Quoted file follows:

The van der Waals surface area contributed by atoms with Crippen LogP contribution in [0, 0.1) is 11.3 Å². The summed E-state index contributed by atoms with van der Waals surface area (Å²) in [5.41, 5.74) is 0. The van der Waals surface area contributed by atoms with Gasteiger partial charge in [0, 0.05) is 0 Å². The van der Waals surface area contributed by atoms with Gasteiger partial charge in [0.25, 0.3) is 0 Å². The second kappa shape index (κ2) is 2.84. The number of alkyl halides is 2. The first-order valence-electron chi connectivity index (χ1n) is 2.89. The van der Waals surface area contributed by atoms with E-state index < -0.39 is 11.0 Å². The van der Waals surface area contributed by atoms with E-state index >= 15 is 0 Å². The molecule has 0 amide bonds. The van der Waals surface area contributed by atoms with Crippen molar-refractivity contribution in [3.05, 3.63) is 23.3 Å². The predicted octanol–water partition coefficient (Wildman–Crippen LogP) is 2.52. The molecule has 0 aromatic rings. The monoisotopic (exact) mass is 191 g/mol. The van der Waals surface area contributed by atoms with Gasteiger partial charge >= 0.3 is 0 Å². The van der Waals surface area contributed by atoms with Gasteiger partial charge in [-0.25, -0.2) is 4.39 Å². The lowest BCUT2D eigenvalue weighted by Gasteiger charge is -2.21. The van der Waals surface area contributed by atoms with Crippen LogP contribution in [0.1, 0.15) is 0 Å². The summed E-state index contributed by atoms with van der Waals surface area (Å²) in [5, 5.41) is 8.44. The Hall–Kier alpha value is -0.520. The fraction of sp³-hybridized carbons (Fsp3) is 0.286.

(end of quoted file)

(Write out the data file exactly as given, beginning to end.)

The van der Waals surface area contributed by atoms with Crippen LogP contribution in [0, 0.1) is 11.3 Å². The summed E-state index contributed by atoms with van der Waals surface area (Å²) in [5.41, 5.74) is 0. The van der Waals surface area contributed by atoms with Gasteiger partial charge in [0, 0.05) is 0 Å². The van der Waals surface area contributed by atoms with Gasteiger partial charge in [0.25, 0.3) is 0 Å². The second kappa shape index (κ2) is 2.84. The number of alkyl halides is 2. The first-order valence-electron chi connectivity index (χ1n) is 2.89. The van der Waals surface area contributed by atoms with E-state index < -0.39 is 11.0 Å². The van der Waals surface area contributed by atoms with E-state index >= 15 is 0 Å². The molecule has 0 amide bonds. The van der Waals surface area contributed by atoms with Crippen molar-refractivity contribution in [3.05, 3.63) is 23.3 Å². The predicted octanol–water partition coefficient (Wildman–Crippen LogP) is 2.52. The molecule has 0 aromatic rings. The monoisotopic (exact) mass is 191 g/mol. The van der Waals surface area contributed by atoms with Gasteiger partial charge >= 0.3 is 0 Å². The van der Waals surface area contributed by atoms with Gasteiger partial charge in [-0.25, -0.2) is 4.39 Å². The lowest BCUT2D eigenvalue weighted by Gasteiger charge is -2.21. The van der Waals surface area contributed by atoms with Crippen LogP contribution in [0.1, 0.15) is 0 Å². The summed E-state index contributed by atoms with van der Waals surface area (Å²) in [5, 5.41) is 8.44. The Hall–Kier alpha value is -0.520. The fraction of sp³-hybridized carbons (Fsp3) is 0.286.